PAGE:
Talking too much, is it really a fault?

Many people want to know how to make a good impression when talking to someone for the first time. To facilitate their task, researchers Quinn Hirschi, Timothy Wilson and Daniel Gilbert propose, in an article published in the journal Personality and Social Psychology Bulletin and relayed by The Conversation, an estimate of the speaking time that should be occupied for stay friendly.

Researchers call the belief that people think they are more agreeable when they are silent, “reluctance bias.” However, nothing could be less true. Indeed, within the framework of a study involving 116 participants, the experts organized meetings between different strangers who, on this occasion, kept the floor for 30%, 40%, 50%, 60% or 70% of the talk time. And they found that those who spoke more were more likely to be liked by their interlocutors.

These results confirm those of a previous survey, in which the researchers had assigned a role of speaker and another of listener to a pair. The study showed that after twelve minutes of conversation, the listeners seemed to have appreciated the speakers more than the reverse, and this because of a certain closeness that the latter would create with their interlocutors by speaking about them.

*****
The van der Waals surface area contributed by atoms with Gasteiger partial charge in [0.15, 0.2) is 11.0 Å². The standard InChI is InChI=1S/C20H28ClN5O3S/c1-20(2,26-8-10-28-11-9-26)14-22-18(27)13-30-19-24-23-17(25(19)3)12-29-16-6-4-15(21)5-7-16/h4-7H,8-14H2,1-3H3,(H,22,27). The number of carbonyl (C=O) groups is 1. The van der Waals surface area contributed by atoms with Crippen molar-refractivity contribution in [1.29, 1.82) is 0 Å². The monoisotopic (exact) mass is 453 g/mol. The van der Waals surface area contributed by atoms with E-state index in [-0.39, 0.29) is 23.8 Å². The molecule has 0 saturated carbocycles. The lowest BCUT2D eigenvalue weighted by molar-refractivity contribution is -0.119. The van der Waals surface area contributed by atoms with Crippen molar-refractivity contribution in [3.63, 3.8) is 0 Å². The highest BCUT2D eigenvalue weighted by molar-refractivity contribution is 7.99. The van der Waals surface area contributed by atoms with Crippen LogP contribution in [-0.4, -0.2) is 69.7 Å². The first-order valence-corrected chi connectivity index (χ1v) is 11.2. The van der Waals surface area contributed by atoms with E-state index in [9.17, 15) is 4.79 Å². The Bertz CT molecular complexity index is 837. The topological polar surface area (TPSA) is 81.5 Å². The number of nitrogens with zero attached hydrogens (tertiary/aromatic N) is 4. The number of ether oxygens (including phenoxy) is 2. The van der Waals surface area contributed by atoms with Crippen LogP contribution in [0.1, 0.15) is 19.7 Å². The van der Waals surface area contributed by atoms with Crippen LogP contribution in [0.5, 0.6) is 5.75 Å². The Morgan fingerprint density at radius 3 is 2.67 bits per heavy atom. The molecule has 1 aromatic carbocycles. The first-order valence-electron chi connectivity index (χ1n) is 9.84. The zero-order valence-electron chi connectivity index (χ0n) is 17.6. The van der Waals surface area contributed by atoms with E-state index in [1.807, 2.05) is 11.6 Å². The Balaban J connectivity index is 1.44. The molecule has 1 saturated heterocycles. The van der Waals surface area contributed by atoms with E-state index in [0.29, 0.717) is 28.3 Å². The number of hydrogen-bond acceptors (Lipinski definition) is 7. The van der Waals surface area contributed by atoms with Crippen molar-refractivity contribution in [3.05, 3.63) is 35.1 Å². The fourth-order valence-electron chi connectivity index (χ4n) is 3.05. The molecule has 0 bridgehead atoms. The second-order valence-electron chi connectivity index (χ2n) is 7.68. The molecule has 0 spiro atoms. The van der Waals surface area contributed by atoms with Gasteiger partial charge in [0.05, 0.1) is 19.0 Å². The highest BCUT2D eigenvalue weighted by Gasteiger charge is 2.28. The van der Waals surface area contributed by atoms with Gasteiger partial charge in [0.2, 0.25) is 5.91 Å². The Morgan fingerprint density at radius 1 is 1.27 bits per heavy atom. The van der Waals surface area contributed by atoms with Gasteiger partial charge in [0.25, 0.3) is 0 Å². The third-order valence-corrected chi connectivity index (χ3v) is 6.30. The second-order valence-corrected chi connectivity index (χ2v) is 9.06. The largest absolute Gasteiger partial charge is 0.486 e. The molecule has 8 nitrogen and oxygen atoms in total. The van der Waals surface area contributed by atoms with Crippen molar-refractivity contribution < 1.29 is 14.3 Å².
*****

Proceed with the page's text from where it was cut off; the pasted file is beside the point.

Talking more doesn’t mean
dominate the conversation

According to the scientists, it is also useless to seek to balance the speaking times by wanting to appear both pleasant and interesting in the eyes of his interlocutor who, as a rule, retains only an overall impression after an initial discussion. .

However, do not try to dominate the conversation and crush the word of the other. Indeed, as part of their work, the researchers only asked individuals to speak “only” for a maximum of 70% of the time. But it’s possible, and even likely, that taking up all the space in a conversation—for example, talking 90% of the time—is not an optimal strategy.

This study, however, does not reflect natural discussions in which people choose to be in the position of the speaker or the listener. Future research should determine whether the results can be applied to everyday interactions.

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